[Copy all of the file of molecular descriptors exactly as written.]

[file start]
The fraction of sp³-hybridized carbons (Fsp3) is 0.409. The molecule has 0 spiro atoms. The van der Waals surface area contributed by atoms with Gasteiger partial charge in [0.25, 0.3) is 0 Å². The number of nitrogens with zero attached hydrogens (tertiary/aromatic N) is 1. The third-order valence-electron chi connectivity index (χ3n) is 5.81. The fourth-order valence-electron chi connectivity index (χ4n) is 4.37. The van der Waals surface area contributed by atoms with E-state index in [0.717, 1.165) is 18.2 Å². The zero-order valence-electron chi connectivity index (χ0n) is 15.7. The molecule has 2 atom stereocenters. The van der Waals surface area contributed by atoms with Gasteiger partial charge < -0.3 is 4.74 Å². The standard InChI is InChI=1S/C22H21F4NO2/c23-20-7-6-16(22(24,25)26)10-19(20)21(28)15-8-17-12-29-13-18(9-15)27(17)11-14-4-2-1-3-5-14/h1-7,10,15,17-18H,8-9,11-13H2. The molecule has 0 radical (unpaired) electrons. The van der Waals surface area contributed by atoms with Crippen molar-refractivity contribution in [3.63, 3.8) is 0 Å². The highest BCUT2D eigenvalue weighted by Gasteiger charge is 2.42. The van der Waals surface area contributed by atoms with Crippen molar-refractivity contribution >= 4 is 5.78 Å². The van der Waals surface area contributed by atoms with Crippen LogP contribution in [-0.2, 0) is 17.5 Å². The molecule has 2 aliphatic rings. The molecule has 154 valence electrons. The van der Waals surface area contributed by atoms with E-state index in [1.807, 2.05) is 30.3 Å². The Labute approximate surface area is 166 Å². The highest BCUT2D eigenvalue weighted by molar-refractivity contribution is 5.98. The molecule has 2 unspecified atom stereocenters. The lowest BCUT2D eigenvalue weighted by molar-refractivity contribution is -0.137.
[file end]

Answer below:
The fraction of sp³-hybridized carbons (Fsp3) is 0.409. The molecule has 0 spiro atoms. The van der Waals surface area contributed by atoms with Gasteiger partial charge in [0.25, 0.3) is 0 Å². The number of nitrogens with zero attached hydrogens (tertiary/aromatic N) is 1. The third-order valence-electron chi connectivity index (χ3n) is 5.81. The fourth-order valence-electron chi connectivity index (χ4n) is 4.37. The van der Waals surface area contributed by atoms with E-state index in [0.717, 1.165) is 18.2 Å². The zero-order valence-electron chi connectivity index (χ0n) is 15.7. The molecule has 2 atom stereocenters. The van der Waals surface area contributed by atoms with Gasteiger partial charge < -0.3 is 4.74 Å². The standard InChI is InChI=1S/C22H21F4NO2/c23-20-7-6-16(22(24,25)26)10-19(20)21(28)15-8-17-12-29-13-18(9-15)27(17)11-14-4-2-1-3-5-14/h1-7,10,15,17-18H,8-9,11-13H2. The molecule has 0 radical (unpaired) electrons. The van der Waals surface area contributed by atoms with Crippen molar-refractivity contribution in [3.63, 3.8) is 0 Å². The highest BCUT2D eigenvalue weighted by Gasteiger charge is 2.42. The van der Waals surface area contributed by atoms with Crippen molar-refractivity contribution >= 4 is 5.78 Å². The van der Waals surface area contributed by atoms with Crippen LogP contribution in [-0.2, 0) is 17.5 Å². The molecule has 2 aliphatic rings. The molecule has 154 valence electrons. The van der Waals surface area contributed by atoms with E-state index in [1.807, 2.05) is 30.3 Å². The Labute approximate surface area is 166 Å². The highest BCUT2D eigenvalue weighted by molar-refractivity contribution is 5.98. The molecule has 2 unspecified atom stereocenters. The lowest BCUT2D eigenvalue weighted by molar-refractivity contribution is -0.137.